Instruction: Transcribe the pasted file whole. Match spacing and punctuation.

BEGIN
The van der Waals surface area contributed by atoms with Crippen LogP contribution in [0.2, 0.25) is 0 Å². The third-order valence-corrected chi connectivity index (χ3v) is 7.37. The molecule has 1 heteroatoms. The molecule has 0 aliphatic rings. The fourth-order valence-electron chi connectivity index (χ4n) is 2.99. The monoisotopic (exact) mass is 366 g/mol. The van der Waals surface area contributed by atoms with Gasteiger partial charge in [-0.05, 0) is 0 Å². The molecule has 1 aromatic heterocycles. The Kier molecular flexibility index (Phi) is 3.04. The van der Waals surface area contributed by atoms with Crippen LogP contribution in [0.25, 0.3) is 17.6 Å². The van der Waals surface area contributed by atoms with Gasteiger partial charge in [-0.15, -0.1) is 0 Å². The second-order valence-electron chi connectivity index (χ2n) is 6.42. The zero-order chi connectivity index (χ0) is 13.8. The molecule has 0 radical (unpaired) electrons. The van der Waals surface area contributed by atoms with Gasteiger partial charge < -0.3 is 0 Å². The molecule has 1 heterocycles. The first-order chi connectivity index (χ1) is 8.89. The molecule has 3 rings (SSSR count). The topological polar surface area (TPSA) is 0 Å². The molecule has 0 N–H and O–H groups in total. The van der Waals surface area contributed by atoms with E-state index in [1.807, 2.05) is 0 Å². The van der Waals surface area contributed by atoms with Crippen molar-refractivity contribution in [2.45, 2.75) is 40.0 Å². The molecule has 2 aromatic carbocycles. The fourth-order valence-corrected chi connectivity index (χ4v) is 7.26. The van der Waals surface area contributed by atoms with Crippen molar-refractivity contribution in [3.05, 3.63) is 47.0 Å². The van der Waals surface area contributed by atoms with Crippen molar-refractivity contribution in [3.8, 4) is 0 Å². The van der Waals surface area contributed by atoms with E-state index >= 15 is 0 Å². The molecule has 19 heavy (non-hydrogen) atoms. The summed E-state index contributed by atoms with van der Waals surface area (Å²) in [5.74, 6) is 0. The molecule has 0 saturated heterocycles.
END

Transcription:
The van der Waals surface area contributed by atoms with Crippen LogP contribution in [0.2, 0.25) is 0 Å². The third-order valence-corrected chi connectivity index (χ3v) is 7.37. The molecule has 1 heteroatoms. The molecule has 0 aliphatic rings. The fourth-order valence-electron chi connectivity index (χ4n) is 2.99. The monoisotopic (exact) mass is 366 g/mol. The van der Waals surface area contributed by atoms with Gasteiger partial charge in [-0.05, 0) is 0 Å². The molecule has 1 aromatic heterocycles. The Kier molecular flexibility index (Phi) is 3.04. The van der Waals surface area contributed by atoms with Crippen LogP contribution in [0.25, 0.3) is 17.6 Å². The van der Waals surface area contributed by atoms with Gasteiger partial charge in [-0.15, -0.1) is 0 Å². The second-order valence-electron chi connectivity index (χ2n) is 6.42. The zero-order chi connectivity index (χ0) is 13.8. The molecule has 0 radical (unpaired) electrons. The van der Waals surface area contributed by atoms with Gasteiger partial charge < -0.3 is 0 Å². The molecule has 1 heterocycles. The first-order chi connectivity index (χ1) is 8.89. The molecule has 3 rings (SSSR count). The topological polar surface area (TPSA) is 0 Å². The molecule has 0 N–H and O–H groups in total. The van der Waals surface area contributed by atoms with E-state index in [1.807, 2.05) is 0 Å². The van der Waals surface area contributed by atoms with Crippen molar-refractivity contribution in [2.45, 2.75) is 40.0 Å². The molecule has 2 aromatic carbocycles. The fourth-order valence-corrected chi connectivity index (χ4v) is 7.26. The van der Waals surface area contributed by atoms with Crippen molar-refractivity contribution in [3.05, 3.63) is 47.0 Å². The van der Waals surface area contributed by atoms with Crippen molar-refractivity contribution in [3.8, 4) is 0 Å². The van der Waals surface area contributed by atoms with E-state index >= 15 is 0 Å². The molecule has 19 heavy (non-hydrogen) atoms. The summed E-state index contributed by atoms with van der Waals surface area (Å²) in [5.74, 6) is 0. The molecule has 0 saturated heterocycles.